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A line wraps around the corner to see Alan Ladd starring in Paratrooper at the Criterion in Times Square in 1953.Courtesy of Bow Tie Cinemas

Given that movie theatres are in the business of big, splashy, loud Hollywood mega-entertainment, it is quietly funny that theatre-owners tend to have the absolute lowest profiles of anyone in showbiz. With the exceptions of AMC Entertainment’s social-media-savvy chief executive Adam Aron – who leveraged the meme-stock craze of 2021 to become the head of a suddenly red-hot company – and Quebec’s Vincenzo “Mr. Sunshine” Guzzo, the Dragons’ Den fire-breather who heads Cinémas Guzzo, exhibitors let the movies do the talking.

Which is why the new book Magic in the Dark: One Family’s Century of Adventures in the Movie Business is such a fascinating read. Written by Bow Tie Cinemas chief Charles B. Moss Jr. (in collaboration with Toronto-based journalist Jonathan Kay), the book offers not only a compact 100-year history of moviegoing, but a rare and candid peek into the sometimes hilarious, sometimes scandalous, always head-spinning inner workings of that crucial, overlooked stage of filmmaking: the actual act of showing movies to audiences.

With Magic in the Dark now available through Canada’s Sutherland House Publishing, Moss – whose company is the eighth-largest theatre chain in the United States – spoke with The Globe and Mail about the past, present and perilous future of moviegoing.

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Magic in the Dark: One Family’s Century of Adventures in the Movie Business was written by Charles B. Moss and Jonathan Kay.Courtesy of Sutherland House Books

Your new book chronicles the history of Bow Tie, which has been family-owned and operated for four generations. But only the last chapter takes on the pandemic. What has the situation been since March, 2020?

Bow Tie’s issues are the industry’s issues, and we are facing a very difficult time. If you look at the health of the film industry, taking into account every type of delivery system, the future is bright. But from a theatre standpoint, it’s very challenging. Exhibition has weathered a lot of storms: radio, television, VHS, cable, DVD. But now our suppliers, the studios and distributors, are our competitors, too, with streaming. I don’t think there’s another industry where that’s the case. The industry has to restructure itself financially and repurpose its real estate to other uses.

You mean theatre-owners need to get out of the theatre business?

Well, you have to reconstruct your budget to reflect lower income. To do that you need to cut payroll, other operating expenses, then you either restructure your economics or, if you have a well-located property, convert it to another use. We have a location that used to be quite good, but it’s fallen on hard times. And we’re seriously looking at converting it into one-bedroom apartments.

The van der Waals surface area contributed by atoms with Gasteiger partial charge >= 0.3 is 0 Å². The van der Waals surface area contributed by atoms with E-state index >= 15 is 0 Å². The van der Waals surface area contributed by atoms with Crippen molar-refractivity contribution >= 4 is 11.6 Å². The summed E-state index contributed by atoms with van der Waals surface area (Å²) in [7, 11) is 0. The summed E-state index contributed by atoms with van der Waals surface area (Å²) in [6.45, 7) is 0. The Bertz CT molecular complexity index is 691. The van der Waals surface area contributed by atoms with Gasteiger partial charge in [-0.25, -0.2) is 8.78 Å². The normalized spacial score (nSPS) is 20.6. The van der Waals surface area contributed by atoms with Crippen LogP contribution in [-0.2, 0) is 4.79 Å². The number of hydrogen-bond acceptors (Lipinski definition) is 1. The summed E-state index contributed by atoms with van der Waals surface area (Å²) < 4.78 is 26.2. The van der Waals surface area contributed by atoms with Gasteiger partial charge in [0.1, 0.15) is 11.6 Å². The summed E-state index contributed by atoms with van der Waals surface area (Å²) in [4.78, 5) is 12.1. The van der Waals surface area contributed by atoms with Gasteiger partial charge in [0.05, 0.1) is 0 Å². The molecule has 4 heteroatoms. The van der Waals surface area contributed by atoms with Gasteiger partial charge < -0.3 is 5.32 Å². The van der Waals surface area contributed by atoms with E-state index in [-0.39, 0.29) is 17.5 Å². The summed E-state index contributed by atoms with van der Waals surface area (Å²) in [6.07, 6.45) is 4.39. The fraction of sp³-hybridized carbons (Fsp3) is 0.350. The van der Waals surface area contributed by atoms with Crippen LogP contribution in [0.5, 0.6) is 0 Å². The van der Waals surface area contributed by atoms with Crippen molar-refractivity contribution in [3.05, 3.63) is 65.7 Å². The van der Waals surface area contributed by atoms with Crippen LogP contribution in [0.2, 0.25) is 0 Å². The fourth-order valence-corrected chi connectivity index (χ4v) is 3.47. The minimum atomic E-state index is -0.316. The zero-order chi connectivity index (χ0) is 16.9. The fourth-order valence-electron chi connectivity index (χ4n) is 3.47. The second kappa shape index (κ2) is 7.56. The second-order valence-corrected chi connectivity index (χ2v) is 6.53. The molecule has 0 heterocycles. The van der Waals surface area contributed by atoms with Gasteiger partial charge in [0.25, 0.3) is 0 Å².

One of the complaints moviegoers have coming out of lockdown is that theatres didn’t use the shutdown time to make improvements in the experience once doors reopened. The situation can be dire outside major cities.

Most people in exhibition understand that if you want to keep people coming, you have to give them a great experience that starts when you open the front door. I’m not sure that every exhibitor in the industry wants to make the investments to accomplish that, which is so short-sighted because it’s more costly not to do it. Your guests needs to be treated with respect and dignity.

Streaming is an existential threat. But Bow Tie manages the Paris Theatre in New York – the last single-screen movie house in Manhattan – which is currently leased by Netflix.

I can’t speak to the economics of that because it’s confidential information, but this is a one-off situation. It’s the premiere art-house in New York, and in today’s environment operates in a world unto itself. It’s a small win-win situation with no adverse consequences on the overall picture for us. We don’t manage other people’s properties, but we did it here. The issue here is not that the producer or distributor can or cannot own their own theatres, but it’s how they make their product available. A distributor can own a theatre and as long as they give you the same opportunity to play their movie, there’s no monopoly situation.

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The B.S. Moss Flatbush Theatre, located on Church St. just off Flatbush Ave. in Brooklyn.Courtesy of Bow Tie Cinemas

Can theatres survive playing only large-scale, franchise-heavy movies like the new Spider-Man, which seem to be the only movies drawing large-scale audiences?

That’s a hard question, but not knowing the answer has never stopped me from giving an opinion. So: I think it’s a real threat. Tent poles are becoming more and more important. But, COVID aside, if you can restructure your economics as a theatre-owner so you can afford to gross less money and still be profitable, you become a viable venue for smaller films. I think there’s a good shot for that type of product, your Fox Searchlight type of movies, to come back stronger in the theatrical marketplace than today. But it’s a total guess.

Where do you see Bow Tie in the next five years?

Like everyone else, we’ve done belt-tightening. In the past two years, we’ve shed marginal theatres. This is an era of battening down your hatches. My grandfather did that after he built up the vaudeville circuit and saw movies coming. The only wild card is this virus. If we had this conversation a year ago, I would say the next year, it’d all be over. But it’s all a wild card now.

This interview has been condensed and edited.

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